Beer

Mad Mex celebrates Dos Decadas

Written by Bob Batz Jr. on

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Mad Mex opened in Oakland on Oct. 29, 1993.

From the very start, and I was there, the place had the aura of a next big thing. It was one of the first of a new breed of restaurants in this then-backward town, with an unprecedented, curated, rough-hewn hipness, and it certainly was a game-changer for the kinds of good "microbrews" it served.

I'd put a bronze plaque at the corner of Atwood and Bates as an important, if not holy, site in the history of craft beer in Pittsburgh.

The Big Burrito Restaurant Group that Mad Mex grew into is marking the anniversary appropriately, having commissioned a special India pale ale that will be tapped at that and the now 10 other Mad Mex locations at 5 p.m. this Wednesday, Oct. 9.

They expect to quickly sell out of the brew, which was made by one-time Mad Mex Oakland denizen Matt Cole, who's now brewmaster at Fat Head's Brewery in Middleburg Heights, Ohio.

His creation is Dos Décadas IPA, a big India pale ale brewed with "a reckless abuse" of Simcoe hops that weighs in at 80 IBUs, or international bitterness units, and 7.5 percent alcohol by volume.

Mr. Cole explains how the brewery had the Simcoes shipped overnight from Washington's Yakima Valley, just as they were picked, and the brewers used them fresh in the beer, towards the end of the brewing process and after, in a "hopback." 

“You can compare it to fresh herbs [vs.] dry herbs," says the brewer, who loves Simcoes for the tropical-fruit as well as piney character they add to the brew.

Fat Head's also corraborated with Big Burrito on the custom taps, which feature bobbleheads painted Dia de los Muertos style.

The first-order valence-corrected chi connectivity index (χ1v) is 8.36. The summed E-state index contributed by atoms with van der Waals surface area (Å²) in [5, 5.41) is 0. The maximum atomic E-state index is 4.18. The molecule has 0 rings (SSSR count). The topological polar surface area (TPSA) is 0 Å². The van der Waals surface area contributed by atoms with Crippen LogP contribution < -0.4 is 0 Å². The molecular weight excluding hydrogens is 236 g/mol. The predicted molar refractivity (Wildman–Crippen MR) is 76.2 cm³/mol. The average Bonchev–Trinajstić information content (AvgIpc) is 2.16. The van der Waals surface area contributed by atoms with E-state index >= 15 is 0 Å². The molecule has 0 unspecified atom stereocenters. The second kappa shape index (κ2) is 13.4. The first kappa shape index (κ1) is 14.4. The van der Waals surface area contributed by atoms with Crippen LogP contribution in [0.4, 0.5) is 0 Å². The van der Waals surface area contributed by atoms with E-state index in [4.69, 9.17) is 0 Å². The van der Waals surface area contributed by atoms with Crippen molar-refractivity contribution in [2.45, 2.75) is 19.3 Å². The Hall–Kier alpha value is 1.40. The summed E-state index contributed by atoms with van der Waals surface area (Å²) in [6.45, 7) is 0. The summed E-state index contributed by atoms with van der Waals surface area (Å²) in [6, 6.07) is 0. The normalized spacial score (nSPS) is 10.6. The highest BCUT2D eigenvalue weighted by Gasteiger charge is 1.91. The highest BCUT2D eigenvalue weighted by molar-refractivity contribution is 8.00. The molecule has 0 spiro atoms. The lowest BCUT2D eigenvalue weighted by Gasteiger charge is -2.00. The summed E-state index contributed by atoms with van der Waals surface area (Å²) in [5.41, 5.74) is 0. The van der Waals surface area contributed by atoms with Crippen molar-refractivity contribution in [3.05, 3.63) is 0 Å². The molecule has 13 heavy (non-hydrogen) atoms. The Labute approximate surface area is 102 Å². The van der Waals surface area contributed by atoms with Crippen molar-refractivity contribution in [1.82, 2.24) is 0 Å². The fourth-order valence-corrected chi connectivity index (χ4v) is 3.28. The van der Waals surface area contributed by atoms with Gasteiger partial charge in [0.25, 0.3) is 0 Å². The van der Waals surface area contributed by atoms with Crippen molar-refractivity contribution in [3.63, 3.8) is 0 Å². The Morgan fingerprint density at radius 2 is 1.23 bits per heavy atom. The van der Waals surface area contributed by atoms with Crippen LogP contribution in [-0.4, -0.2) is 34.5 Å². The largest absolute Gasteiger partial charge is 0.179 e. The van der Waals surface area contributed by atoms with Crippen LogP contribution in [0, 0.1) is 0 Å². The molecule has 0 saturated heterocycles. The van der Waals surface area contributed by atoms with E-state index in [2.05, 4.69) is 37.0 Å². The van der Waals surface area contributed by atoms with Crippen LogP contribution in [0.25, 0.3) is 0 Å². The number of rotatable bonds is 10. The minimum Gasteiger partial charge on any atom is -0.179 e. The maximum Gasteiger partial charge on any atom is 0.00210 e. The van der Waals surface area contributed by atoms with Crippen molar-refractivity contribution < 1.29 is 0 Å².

Once again, perfectly appropriate.

Over the phone from his brewery, Mr. Cole recalls watching Mad Mex's funky space and decor come together under the direction of architect Riva Sloan, who told him how "a Jewish gentleman and Korean guy were going to open a Mexican restaurant that was going to serve microbrewed beers."


That was Tom Baron and his then business partner, Juno Yoon.

That last microbrew part really caught the attention of Mr. Cole, who lived nearby, attended the University of Pittsburgh, and was dabbling in homebrewing as well as working in sales for Penn Brewery.

Before long, Penn brews were on three of Mad Mex's taps. The place was selling a lot of other quality drafts as well as an array of bottled microbrews that they brought in, mostly from nearby Mellinger's Beer Distributor. Or that they bootlegged from Eastern Pennsylvania and beyond.

It was THE place to get the best beer. And because they were getting distributors to bring in good beers, more good beers were available to other places and to home consumers.

“That became my hangout," recalls Mr. Cole. "It did enlighten me in a lot of ways. It became a great little educational spot for me.”

For instance, he can remember meeting Sam Calagione when the Dogfish Head Brewery founder was just starting out, marketing his Shelter Pale Ale and Chicory Stout. Mr. Cole remembers thinking that Dogfish Head wasn't going to have much of a future. 

He also remembers thinking how someday he'd like to brew beer professionaly and maybe even have a brewery.

And now here he is.

"And to think," he says, "that I got to make a beer for them 20 years later? That's a hell of an honor."

Happy anniversary, Mad Mex.

I look forward to toasting your dos decadas on Wednesday.

Matt Cole might even come back to raise a toast, too.  

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Mad Mex photos

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